There’s a nerd fight going on between Nate Silver and several other analysts about how to interpret the Presidential election polls. Silver is projecting Clinton as having about a 65% chance of winning. HuffPo and Princeton are projecting her at 98%. I have some thoughts over at my personal blog:

Put aside everything you know about the candidates, the election and the polls. If someone offered you a 50-to-1 or a 100-to-1 bet on any major party candidate winning the election, would you take it? I certainly would. I would have bet $10 on Mondale in 1984 if it was a potential $1000 payoff. And he lost by 20 points.

It seems a huge stretch to give 98 or 99% odds to Clinton, considering:

- Clinton has never touched 50% in the poll aggregates.
- There are still large numbers of undecideds and third party supporters who will doubtless vote for one of the two candidates (and Trump’s recent surge has come from fleeing Johnson voters).
- We have fewer live interview polls now than we did in 2012.
- As Nate Silver noted, the average difference between final polls and the election has been about two points.
Basically, I think Wang and HuffPo are not accounting enough for the possibility that the polls are significantly off. In the last 40 years, we’ve had one Presidential election (1980) where the polls were off by a whopping seven points. That’s enough for Trump to win easily (or for Clinton to win in a landslide).

HuffPo’s analysis seems kind of bizarre to me, actually. They currently have Clinton up 5 points in the polls. There is not a single national poll that as Clinton up by that much right now. The average polls advantage for Clinton is two points. Silver estimates that corresponds to a real advantage of three. If he’s right, Clinton has an advantage but any outcome is possible.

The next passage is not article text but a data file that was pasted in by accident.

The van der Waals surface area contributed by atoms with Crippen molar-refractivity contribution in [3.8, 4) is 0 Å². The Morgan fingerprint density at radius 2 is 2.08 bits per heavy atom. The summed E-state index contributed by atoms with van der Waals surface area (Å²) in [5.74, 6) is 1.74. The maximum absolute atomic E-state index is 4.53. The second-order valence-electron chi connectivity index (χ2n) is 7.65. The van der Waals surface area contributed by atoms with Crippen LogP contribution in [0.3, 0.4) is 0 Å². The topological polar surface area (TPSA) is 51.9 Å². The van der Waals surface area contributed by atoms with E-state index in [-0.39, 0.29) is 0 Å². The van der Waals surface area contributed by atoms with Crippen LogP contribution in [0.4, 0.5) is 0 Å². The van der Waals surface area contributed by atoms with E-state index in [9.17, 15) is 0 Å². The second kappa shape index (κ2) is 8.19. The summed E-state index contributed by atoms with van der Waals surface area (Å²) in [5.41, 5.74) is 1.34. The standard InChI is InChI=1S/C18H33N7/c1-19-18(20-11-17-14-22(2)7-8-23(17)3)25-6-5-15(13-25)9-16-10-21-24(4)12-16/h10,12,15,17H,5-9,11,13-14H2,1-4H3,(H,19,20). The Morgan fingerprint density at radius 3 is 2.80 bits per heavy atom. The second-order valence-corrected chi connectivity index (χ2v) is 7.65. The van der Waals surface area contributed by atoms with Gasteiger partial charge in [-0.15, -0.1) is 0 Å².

I don;t take much stock of polls, they are reliable at best there was a Jimmy Stewart movie decades ago, where he found a town that predicated everything perfectly, until they found out they did. polls are the same way, how many people would say they are going to vote for Trump to a pollster, do they divide up the independents up into former Democrats or Republicans. I don’t think polls are as accurate as they want you to believe.

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That’s why I like 538 – they bake that sort of thing in.

One way I heard Nate Silver explain it that made a lot of sense to me is that there are 3 scenarios possible.

Which in a nutshell explains why he gives Clinton a roughly 2/3 chance of winning.

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Yep I’d definitely back Silver.

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If I could just make a statistical (non-partisan point).

If 10 polls all have a (roughly) similiar result, then the margin of error is no longer +/- 3 points. It is much less, because any statistical ‘noise’ is lessened by having polls from different organisations.

The only way that a significant numbers of polls can all be wrong

in the same directionis if there is a common across the board methodology error (which there may well be in this instance, I’m just making the general point).Therefore, if you’ve got a range of polls going from around a dead heat up to HRC +6, then the chance of the ‘centre’ being correct is greatly increased than if you just had one HRC +3 poll.

I don’t agree with the 99% chance of HRC win, but I think that there would really have to be a significant event between now and election day for the votes to go towards DJT.

The statement by the FBI on the lack of problems with HRC’s emails and the stats on early Hispanic voting also tend to indicate winds blowing in a blue direction.

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I’ve never been less sure of something that was so heavily polled as this election.

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Actually there’s quite a bit less polling done this election than in previous elections

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